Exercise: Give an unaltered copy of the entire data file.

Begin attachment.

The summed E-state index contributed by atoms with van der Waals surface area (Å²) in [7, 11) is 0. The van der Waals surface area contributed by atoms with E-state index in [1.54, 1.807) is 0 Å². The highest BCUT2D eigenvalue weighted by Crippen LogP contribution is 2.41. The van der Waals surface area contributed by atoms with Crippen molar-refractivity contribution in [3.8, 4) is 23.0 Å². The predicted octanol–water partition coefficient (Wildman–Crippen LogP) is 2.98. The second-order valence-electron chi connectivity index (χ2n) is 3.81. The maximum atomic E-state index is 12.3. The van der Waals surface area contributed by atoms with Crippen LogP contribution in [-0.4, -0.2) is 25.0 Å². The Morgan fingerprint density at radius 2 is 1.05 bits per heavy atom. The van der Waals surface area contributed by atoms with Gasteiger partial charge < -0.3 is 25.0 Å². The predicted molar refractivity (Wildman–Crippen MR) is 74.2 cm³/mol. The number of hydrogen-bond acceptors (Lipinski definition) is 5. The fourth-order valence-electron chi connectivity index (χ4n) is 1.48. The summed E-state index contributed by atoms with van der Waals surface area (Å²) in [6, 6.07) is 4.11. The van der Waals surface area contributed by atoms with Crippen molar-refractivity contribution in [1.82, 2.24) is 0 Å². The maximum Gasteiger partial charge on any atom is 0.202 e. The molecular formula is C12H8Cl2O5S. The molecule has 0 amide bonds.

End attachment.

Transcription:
The summed E-state index contributed by atoms with van der Waals surface area (Å²) in [7, 11) is 0. The van der Waals surface area contributed by atoms with E-state index in [1.54, 1.807) is 0 Å². The highest BCUT2D eigenvalue weighted by Crippen LogP contribution is 2.41. The van der Waals surface area contributed by atoms with Crippen molar-refractivity contribution in [3.8, 4) is 23.0 Å². The predicted octanol–water partition coefficient (Wildman–Crippen LogP) is 2.98. The second-order valence-electron chi connectivity index (χ2n) is 3.81. The maximum atomic E-state index is 12.3. The van der Waals surface area contributed by atoms with Crippen LogP contribution in [-0.4, -0.2) is 25.0 Å². The Morgan fingerprint density at radius 2 is 1.05 bits per heavy atom. The van der Waals surface area contributed by atoms with Gasteiger partial charge < -0.3 is 25.0 Å². The predicted molar refractivity (Wildman–Crippen MR) is 74.2 cm³/mol. The number of hydrogen-bond acceptors (Lipinski definition) is 5. The fourth-order valence-electron chi connectivity index (χ4n) is 1.48. The summed E-state index contributed by atoms with van der Waals surface area (Å²) in [6, 6.07) is 4.11. The van der Waals surface area contributed by atoms with Crippen molar-refractivity contribution in [1.82, 2.24) is 0 Å². The maximum Gasteiger partial charge on any atom is 0.202 e. The molecular formula is C12H8Cl2O5S. The molecule has 0 amide bonds.